Repeat four more times on each side for a total of five on each side.
Come into a seated position. Place your bolster horizontally about a third of the way down from the top edge of your mat so that when you lie down on your back it will support your low to mid back and the top of the bolster will be in line with the bottom tips of your shoulder blades. The crown of your head can rest on the mat or you can place a block on the lowest setting under it. You can rest your arms alongside your body or place your hands on your belly.
For more sensation and stretch, raise your arms overhead and let them rest on the floor above your head.
You can extend your legs or bend your knees.
Stay here for five minutes and then ease over to one side and use your hands to support yourself in coming into a seated position. Move the bolster off to the side.
Lie down on your left side and bend your right knee, resting it on the mat in front of your body. You can keep your right leg bent or extend it, keeping your right foot on the floor in either option. Bend your left elbow and prop your head up on your left hand. Bend your left knee and grasp your left foot with your right hand.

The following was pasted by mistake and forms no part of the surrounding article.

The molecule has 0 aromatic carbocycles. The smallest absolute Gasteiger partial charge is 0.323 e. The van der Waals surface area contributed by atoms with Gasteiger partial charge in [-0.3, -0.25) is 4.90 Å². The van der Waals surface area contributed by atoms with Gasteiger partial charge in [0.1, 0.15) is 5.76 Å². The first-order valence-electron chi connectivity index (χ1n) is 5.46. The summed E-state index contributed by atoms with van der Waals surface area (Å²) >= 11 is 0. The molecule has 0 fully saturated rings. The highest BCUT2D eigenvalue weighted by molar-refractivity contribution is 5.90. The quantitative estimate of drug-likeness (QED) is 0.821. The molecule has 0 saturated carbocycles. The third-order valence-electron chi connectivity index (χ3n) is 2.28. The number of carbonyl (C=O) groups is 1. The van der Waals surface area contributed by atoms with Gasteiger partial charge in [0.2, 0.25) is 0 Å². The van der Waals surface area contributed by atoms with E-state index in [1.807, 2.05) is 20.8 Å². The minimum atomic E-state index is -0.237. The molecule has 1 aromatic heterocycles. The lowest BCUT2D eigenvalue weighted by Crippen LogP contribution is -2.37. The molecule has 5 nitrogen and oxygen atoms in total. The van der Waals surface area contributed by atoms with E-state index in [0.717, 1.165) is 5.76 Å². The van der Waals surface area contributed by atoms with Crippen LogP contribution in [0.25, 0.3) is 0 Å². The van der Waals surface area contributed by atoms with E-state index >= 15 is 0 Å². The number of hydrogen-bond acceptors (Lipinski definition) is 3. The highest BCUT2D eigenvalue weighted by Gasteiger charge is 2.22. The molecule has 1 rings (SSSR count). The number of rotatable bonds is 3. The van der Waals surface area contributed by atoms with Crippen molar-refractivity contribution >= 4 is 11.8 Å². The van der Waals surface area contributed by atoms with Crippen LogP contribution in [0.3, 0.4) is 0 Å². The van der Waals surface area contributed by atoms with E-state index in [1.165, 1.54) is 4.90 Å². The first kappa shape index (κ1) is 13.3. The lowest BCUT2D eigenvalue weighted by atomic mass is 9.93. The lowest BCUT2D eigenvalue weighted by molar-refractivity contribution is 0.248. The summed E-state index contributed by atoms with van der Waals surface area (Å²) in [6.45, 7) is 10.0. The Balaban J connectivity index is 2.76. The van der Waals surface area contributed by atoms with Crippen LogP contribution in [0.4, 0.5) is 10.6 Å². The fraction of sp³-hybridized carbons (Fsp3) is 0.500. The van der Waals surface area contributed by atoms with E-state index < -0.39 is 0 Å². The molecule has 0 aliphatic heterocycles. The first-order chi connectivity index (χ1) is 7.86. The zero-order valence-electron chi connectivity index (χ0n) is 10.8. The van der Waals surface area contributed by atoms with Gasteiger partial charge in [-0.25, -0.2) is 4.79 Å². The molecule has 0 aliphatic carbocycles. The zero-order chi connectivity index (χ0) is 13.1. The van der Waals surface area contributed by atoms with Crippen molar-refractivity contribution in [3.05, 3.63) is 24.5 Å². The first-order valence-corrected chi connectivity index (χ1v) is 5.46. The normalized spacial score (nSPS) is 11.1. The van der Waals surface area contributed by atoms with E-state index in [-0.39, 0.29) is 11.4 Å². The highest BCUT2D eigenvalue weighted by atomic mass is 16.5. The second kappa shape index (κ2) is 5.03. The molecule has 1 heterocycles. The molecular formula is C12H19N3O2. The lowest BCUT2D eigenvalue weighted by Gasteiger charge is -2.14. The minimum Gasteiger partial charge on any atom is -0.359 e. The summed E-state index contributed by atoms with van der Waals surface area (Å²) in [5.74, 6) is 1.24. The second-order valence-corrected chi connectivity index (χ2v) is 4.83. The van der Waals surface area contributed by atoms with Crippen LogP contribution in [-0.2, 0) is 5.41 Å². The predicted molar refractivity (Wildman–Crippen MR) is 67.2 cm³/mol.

Stay for one minute, actively pulling your left foot toward your glutes. Then release your left foot and inch that foot and thigh farther back, widening your legs apart. Extend your left arm and arch your back slightly, resting your head and shoulders on the floor and looking at your left foot, creating a gentle backbend and reclining twist. Hold for three minutes, then switch sides.
Lying on your back, bend your knees and place the soles of your feet on the floor next to each other. Cross your left thigh over the right and drop both knees over to the left side. Release your right shoulder toward the floor. You can place a sandbag on the front of your shoulder or a blanket under it, if needed to assist. You can also place a sandbag on your left hip or upper outer thigh. If you like, you can place a bolster or block under your left knee if it hovers above the floor.
Hold for four minutes, then switch sides. After repeating twisted root on the second side, hug both knees into your chest. Rock side to side, back and forth, or any way that calls to you.
Choose a position for savasana that feels the most relaxing. It could be lying on your stomach, side, or back. Use as many props as you wish so that tension ebbs away from your neck, back, and hips. For the first two minutes of savasana, direct your breath and focus to the entire length of your spine. Then release your concentration and relax into the experience of the pose for the remaining length of time.
Photography: Andrea Killam